The Intelligencer September 4, 1917 (page 2)

“Seriously Ill. The relatives of Pte. Bert Post, in this city, have for some time been expecting his arrival here, but instead yesterday received the following telegram: Ottawa, Sept. 3rd. Daniel Post, 37 Front Street, Belleville. Sincerely regret to inform you 113488 Pte. Bert Post, infantry, officially, reported seriously ill, Moore Barracks Hospital, Shorncliffe, Aug. 29th, 1917. T. B. peritonitis. Will send further particulars when received. Director of Records.

Pte. Post went overseas with the 8th C.M.R. from Kingston, and was wounded a year ago last June, and since has been incapacitated from active service. A brother, Pte. William Post, was killed in action a few months ago.”

The Intelligencer September 4, 1917 (page 7)

“Patriotic Meeting. On Friday night last at Ivanhoe, Huntingdon township, a meeting of the ratepayers of the township was held for the purpose of discussing the question of raising funds for patriotic purposes. There was a good attendance of the representative residents of the township.

Mr. W. E. Tummon, ex-Reeve, presided over the gathering which was addressed by Mayor Ketcheson, Rev. G. C. Smith and Mr. J. Elliott, of Belleville, Rev. M. Tebworth. At the close, it was unanimously decided to have two mills added to the tax rate for Red Cross and patriotic purposes.”

The Intelligencer September 4, 1917 (page 7)

“Pte. H. Allison writes from Somewhere in France to his brother, Mr. B. Allison. Dear Brother and Sister:—I received your most welcome letter dated July 8th, while I was in the trenches. I am out of the trenches at present and am well and hope you are all well also. I have just had a good bath and a shave, the first for twelve days.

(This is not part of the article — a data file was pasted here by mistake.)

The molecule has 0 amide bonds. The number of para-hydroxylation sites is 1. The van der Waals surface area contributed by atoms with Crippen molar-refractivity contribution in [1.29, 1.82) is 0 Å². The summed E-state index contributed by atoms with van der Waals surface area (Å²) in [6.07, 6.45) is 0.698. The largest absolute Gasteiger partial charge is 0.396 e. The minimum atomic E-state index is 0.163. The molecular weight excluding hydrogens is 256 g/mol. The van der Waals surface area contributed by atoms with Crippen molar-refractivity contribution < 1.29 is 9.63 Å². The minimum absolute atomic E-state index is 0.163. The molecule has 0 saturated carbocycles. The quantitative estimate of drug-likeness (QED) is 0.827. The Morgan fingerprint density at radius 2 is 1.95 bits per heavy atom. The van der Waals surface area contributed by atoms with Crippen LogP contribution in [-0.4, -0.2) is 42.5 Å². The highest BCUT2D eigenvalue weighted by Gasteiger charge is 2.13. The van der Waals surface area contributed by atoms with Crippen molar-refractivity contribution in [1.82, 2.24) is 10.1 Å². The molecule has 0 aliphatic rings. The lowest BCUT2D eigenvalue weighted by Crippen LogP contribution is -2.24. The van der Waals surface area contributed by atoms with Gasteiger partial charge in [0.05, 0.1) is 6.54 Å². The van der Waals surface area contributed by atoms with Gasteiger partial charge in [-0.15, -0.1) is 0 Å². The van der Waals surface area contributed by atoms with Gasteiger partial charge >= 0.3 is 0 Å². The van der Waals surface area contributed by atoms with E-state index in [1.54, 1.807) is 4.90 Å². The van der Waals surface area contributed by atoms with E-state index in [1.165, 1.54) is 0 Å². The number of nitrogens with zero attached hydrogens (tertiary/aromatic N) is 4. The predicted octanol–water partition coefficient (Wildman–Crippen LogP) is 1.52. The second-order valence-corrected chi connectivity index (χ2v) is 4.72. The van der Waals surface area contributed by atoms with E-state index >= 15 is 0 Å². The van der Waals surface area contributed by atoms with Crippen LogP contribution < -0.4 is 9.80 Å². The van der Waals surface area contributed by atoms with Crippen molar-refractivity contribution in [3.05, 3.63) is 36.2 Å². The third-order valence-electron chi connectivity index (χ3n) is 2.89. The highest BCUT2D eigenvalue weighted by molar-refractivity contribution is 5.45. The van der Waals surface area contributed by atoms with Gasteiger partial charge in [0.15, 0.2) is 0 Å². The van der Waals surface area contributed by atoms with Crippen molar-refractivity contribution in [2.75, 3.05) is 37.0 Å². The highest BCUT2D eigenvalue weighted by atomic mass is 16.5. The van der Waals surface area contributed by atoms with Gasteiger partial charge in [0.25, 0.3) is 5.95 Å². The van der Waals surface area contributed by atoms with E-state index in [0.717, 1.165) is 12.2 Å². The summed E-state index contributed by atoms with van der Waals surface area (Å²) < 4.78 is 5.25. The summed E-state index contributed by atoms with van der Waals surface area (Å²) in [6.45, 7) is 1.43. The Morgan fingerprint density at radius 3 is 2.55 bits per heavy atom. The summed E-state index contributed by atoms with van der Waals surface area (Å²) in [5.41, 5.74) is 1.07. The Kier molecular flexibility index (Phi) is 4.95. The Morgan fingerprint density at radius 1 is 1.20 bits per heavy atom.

We have a concert to-night for the boys at the Y.M.C.A., and they have a moving picture show there every night, which is free. The band met us a few miles out, and it cheered us up a bit, after being in the trenches so long. We could march some then and did not feel a bit tired, although we were some wet, for it had rained hard that day, but we did not mind the rain much when we heard the band, and the boys singing. …

No, Bob, I cannot tell you anything that goes on here but I hope some day to be able to tell some, if not all. I will close for this time, hoping to hear from you and Andrew soon. Let Andrew read this letter also, and it will do for both. Good-bye. From your brother. Herb.”

The Intelligencer September 4, 1917 (page 7)

“Memorial Service for ‘Bud Farrow.’ On Sunday evening a memorial service was held in the Parish Church of St. Thomas for William Thomas Farrow. The Ven. Archdeacon Beamish spoke briefly of the character and churchmanship of the deceased soldier, and of his connection with the choir, (this being the third member of St. Thomas’ church choir to pay the supreme sacrifice). Letters from him containing many manly and Christian passages were quoted.

The music, under the direction of Prof. Wheatley, was the most impressive we have heard. The service was fully choral. Miss Kathleen Hungerford sang, ‘Now the Laborer’s Task Is O’er,’ and ‘Nearer My God to Thee,’ Master Wardle playing the ‘Last Post; after the Burial Office.

The family pew was draped with the Union Jack and the colors of the 155th Batt. were placed at the entrance to the chancel. A very large congregation attended the service, among who one saw the face of many a returned hero.”

[Note: Private William Thomas Farrow died on August 18, 1917. He is commemorated on Page 236 of the First World War Book of Remembrance.]